Arizona Woman Arrested For Leading Border Patrol Agents on Car Chase With Illegal Immigrants Hidden in Trunk

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A Phoenix woman was arrested on Thursday after she allegedly led Border Patrol agents on a car chase while concealing two illegal immigrants in the boot of her vehicle. U.S. Customs and Border Protection

A Phoenix, Arizona woman was arrested this week after she allegedly led Border Patrol agents on a car chase while concealing two illegal immigrants in the trunk of her vehicle.

The 28-year-old woman, who was driving a Chevy sedan, ran into an immigration checkpoint near Amado on Thursday afternoon, according to U.S. Customs and Border Patrol. After entering a primary inspection lane at the checkpoint, agents told the woman to enter the secondary inspection area, but rather than comply, she sped off onto the highway, prompting agents to chase her in their vehicles for roughly one mile.

Authorities arrested the driver when she stopped the car at the Agua Linda Road exit and subsequently discovered two undocumented Mexican immigrants hidden in the trunk of her vehicle. The woman, whose identity has not been publicly released, has been charged with human smuggling and remains in custody.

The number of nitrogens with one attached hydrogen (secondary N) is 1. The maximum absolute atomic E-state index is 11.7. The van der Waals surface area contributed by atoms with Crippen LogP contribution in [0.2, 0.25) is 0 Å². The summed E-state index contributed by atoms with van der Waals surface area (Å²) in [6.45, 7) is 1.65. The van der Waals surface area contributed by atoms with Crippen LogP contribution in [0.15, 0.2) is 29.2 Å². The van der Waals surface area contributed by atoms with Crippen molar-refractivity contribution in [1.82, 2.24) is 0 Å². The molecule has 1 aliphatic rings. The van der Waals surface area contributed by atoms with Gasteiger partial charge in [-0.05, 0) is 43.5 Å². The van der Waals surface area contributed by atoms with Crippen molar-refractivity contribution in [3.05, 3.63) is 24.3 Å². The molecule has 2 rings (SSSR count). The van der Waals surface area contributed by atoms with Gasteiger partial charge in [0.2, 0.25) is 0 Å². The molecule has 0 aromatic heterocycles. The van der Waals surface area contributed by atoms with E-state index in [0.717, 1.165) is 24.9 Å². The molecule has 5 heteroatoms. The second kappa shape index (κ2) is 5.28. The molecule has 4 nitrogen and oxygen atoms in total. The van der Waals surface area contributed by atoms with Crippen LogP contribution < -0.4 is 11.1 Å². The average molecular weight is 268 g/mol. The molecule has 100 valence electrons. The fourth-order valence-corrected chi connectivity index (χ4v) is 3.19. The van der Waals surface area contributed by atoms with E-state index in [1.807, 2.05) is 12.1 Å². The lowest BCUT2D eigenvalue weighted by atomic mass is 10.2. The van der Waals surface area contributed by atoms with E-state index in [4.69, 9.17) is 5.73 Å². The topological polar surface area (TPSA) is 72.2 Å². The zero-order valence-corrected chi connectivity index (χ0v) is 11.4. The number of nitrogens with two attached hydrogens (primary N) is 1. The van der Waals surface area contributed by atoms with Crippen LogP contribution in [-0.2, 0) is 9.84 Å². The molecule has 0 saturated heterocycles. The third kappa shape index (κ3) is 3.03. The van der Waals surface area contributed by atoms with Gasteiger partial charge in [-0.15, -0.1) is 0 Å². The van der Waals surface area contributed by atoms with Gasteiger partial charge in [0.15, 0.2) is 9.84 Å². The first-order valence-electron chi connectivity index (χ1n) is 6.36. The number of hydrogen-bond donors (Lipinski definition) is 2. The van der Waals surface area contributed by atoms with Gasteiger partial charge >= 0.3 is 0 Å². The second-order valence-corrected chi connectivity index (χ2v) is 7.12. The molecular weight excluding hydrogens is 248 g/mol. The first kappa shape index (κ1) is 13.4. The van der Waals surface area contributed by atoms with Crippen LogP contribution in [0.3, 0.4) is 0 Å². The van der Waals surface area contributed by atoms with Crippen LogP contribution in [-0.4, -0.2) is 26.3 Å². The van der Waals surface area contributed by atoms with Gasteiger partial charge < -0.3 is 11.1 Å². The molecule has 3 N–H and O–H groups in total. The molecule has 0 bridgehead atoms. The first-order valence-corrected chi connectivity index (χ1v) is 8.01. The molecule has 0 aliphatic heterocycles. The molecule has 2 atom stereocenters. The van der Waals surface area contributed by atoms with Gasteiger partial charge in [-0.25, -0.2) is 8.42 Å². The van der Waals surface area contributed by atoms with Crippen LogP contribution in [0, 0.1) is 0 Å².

The two illegal immigrants will be processed for immigration violations, according to the agency. One of them had already been removed from the country at an earlier date, Border Patrol said.

"As temperatures continue to rise, Border Patrol officials warn that Arizona's high temperatures can kill humans riding in the trunk of a car," the agency said in a statement. "Other dangers include carbon monoxide poisoning and the risk of serious injury or death from a vehicle collision."

Despite the incident, the number of unauthorized immigrants residing in the U.S. in 2016 fell to 10.7 million, a figure below any time since 2004, according to the Pew Research Center. The amount in 2016 represents 3.3 percent of the total U.S. population.

According to Pew Research, the total number of undocumented immigrants have also shifted a small amount. While the total portion from Mexico fell to half of all unauthorized immigrants, compared to 57 percent in 2007, the total figure from other countries has largely remained unchanged, compared to 2007. The largest visible growth of unauthorized immigrants lies in those from Central America, from 1.5 million in 2007 to 1.9 million in 2016.

U.S. Customers and Border Patrol did not immediately respond to Newsweek's request for comment.